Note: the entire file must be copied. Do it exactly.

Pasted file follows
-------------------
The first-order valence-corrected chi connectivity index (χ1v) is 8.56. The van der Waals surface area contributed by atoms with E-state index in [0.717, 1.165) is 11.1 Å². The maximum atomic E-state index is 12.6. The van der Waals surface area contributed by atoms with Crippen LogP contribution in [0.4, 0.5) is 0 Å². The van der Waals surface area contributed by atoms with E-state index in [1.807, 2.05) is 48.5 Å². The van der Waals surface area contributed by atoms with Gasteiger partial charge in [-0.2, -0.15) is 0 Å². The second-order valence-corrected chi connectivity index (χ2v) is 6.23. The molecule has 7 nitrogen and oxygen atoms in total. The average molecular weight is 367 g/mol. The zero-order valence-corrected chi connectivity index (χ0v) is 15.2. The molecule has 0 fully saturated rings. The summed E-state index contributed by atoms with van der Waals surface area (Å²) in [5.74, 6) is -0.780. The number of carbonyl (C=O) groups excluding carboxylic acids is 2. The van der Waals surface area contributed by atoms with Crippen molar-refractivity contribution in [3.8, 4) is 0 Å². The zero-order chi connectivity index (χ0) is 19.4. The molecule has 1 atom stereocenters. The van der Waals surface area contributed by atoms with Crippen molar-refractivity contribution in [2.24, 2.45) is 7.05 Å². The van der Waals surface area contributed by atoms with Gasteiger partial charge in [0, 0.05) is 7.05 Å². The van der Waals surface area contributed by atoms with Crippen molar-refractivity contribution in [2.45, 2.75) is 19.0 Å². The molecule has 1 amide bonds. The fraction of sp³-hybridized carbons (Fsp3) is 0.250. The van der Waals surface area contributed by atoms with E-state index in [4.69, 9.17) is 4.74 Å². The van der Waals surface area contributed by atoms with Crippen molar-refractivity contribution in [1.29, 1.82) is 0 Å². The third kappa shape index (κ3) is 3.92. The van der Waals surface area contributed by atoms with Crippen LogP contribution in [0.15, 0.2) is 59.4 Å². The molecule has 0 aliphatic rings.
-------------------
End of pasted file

The first-order valence-corrected chi connectivity index (χ1v) is 8.56. The van der Waals surface area contributed by atoms with E-state index in [0.717, 1.165) is 11.1 Å². The maximum atomic E-state index is 12.6. The van der Waals surface area contributed by atoms with Crippen LogP contribution in [0.4, 0.5) is 0 Å². The van der Waals surface area contributed by atoms with E-state index in [1.807, 2.05) is 48.5 Å². The van der Waals surface area contributed by atoms with Gasteiger partial charge in [-0.2, -0.15) is 0 Å². The second-order valence-corrected chi connectivity index (χ2v) is 6.23. The molecule has 7 nitrogen and oxygen atoms in total. The average molecular weight is 367 g/mol. The zero-order valence-corrected chi connectivity index (χ0v) is 15.2. The molecule has 0 fully saturated rings. The summed E-state index contributed by atoms with van der Waals surface area (Å²) in [5.74, 6) is -0.780. The number of carbonyl (C=O) groups excluding carboxylic acids is 2. The van der Waals surface area contributed by atoms with Crippen molar-refractivity contribution in [3.8, 4) is 0 Å². The zero-order chi connectivity index (χ0) is 19.4. The molecule has 1 atom stereocenters. The van der Waals surface area contributed by atoms with Crippen molar-refractivity contribution in [2.24, 2.45) is 7.05 Å². The van der Waals surface area contributed by atoms with Gasteiger partial charge in [0, 0.05) is 7.05 Å². The van der Waals surface area contributed by atoms with Crippen molar-refractivity contribution in [2.45, 2.75) is 19.0 Å². The molecule has 1 amide bonds. The fraction of sp³-hybridized carbons (Fsp3) is 0.250. The van der Waals surface area contributed by atoms with E-state index in [4.69, 9.17) is 4.74 Å². The van der Waals surface area contributed by atoms with Crippen molar-refractivity contribution in [1.29, 1.82) is 0 Å². The third kappa shape index (κ3) is 3.92. The van der Waals surface area contributed by atoms with Crippen LogP contribution in [0.15, 0.2) is 59.4 Å². The molecule has 0 aliphatic rings.